Rear-Facing Car Seats Save Lives
Child Car Seats
Groundbreaking research can improve the safety of young children in vehicles. According to an article published in the December issue of Injury Prevention, during the second year of life children are five times less likely to die or sustain serious injuries when they ride in rear-facing car seats compared to forward-facing car seats. This research applies to all types of crashes including side impact which are typically the most severe.
Dr. Marilyn Bull, medical director and founder of the Automotive Safety Program and Kohl's Center for Safe Transportation of Children at Riley Hospital for Children, co-authored the article in the prestigious medical journal.
"This is the most exciting and significant research to emerge regarding car seat safety in recent years," Dr. Bull said. "It is essential that we communicate this message to all families to ensure our children are riding as safely as possible."
Preliminary results from a statewide survey conducted in Indiana in 2007 revealed that 85 percent of infants under age one are riding rear-facing in car seats, but only 7 percent of children in the second year of life are placed in their car safety seats facing the rear.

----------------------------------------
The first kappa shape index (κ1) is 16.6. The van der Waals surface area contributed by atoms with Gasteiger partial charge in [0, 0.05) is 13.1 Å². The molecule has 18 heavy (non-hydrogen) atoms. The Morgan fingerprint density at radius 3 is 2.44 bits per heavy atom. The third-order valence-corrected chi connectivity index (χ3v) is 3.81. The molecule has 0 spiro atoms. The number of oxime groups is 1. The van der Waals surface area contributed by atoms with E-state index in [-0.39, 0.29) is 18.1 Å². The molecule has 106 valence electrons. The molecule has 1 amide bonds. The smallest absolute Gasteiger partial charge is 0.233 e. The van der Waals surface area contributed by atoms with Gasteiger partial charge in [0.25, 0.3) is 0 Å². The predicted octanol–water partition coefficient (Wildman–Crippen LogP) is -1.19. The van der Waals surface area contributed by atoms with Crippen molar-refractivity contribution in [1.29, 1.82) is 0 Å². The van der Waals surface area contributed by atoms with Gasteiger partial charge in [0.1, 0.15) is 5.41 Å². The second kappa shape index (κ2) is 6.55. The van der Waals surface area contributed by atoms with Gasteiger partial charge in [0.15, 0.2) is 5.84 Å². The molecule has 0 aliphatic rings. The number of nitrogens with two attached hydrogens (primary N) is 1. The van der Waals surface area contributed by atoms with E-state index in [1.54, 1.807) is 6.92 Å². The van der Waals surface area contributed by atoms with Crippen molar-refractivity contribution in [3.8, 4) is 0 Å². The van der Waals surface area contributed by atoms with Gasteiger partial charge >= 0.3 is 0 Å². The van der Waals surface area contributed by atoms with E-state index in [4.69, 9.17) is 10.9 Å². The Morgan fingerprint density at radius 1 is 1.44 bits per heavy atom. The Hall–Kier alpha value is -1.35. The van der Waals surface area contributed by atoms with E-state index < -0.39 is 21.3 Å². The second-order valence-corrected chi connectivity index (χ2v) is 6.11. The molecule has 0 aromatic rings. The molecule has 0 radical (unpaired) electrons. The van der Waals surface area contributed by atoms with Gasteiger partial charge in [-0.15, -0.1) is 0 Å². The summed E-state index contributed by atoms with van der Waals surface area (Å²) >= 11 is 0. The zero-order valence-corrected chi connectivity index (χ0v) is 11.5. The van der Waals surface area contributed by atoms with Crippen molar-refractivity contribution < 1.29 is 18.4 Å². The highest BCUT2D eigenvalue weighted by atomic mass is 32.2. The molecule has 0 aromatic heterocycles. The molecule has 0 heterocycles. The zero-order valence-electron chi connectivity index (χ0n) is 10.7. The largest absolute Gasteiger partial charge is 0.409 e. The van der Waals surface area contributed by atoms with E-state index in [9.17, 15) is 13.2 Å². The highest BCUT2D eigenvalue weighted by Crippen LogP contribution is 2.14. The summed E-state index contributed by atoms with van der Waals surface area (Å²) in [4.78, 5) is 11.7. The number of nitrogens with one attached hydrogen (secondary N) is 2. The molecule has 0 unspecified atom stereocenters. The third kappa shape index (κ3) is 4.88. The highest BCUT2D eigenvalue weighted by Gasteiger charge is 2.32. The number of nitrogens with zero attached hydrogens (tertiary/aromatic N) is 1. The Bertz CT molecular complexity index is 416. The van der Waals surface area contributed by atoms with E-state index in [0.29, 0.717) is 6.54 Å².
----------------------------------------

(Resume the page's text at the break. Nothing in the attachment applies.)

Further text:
Previously, the American Academy of Pediatrics and the National Highway Traffic Safety Administration (NHTSA) had recommended that infants ride rear-facing in car seats until they are at least one-year-old and 20 pounds before being turned forward-facing in their car seats. This research will undoubtedly change that official recommendation.
"Armed with the information we now have, it is imperative for parents to keep their children rear-facing in car seats longer," Dr. Bull said. "Children are much better protected in rear-facing car seats. Many models of car seats allow children to ride rear-facing from 30 to 35 pounds."
When infants approach 18 pounds or their head is within an inch of the top of their infant only car seat (between 4 and 10 months of age for most children), parents should make plans to transfer the child to a rear-facing convertible car safety seat.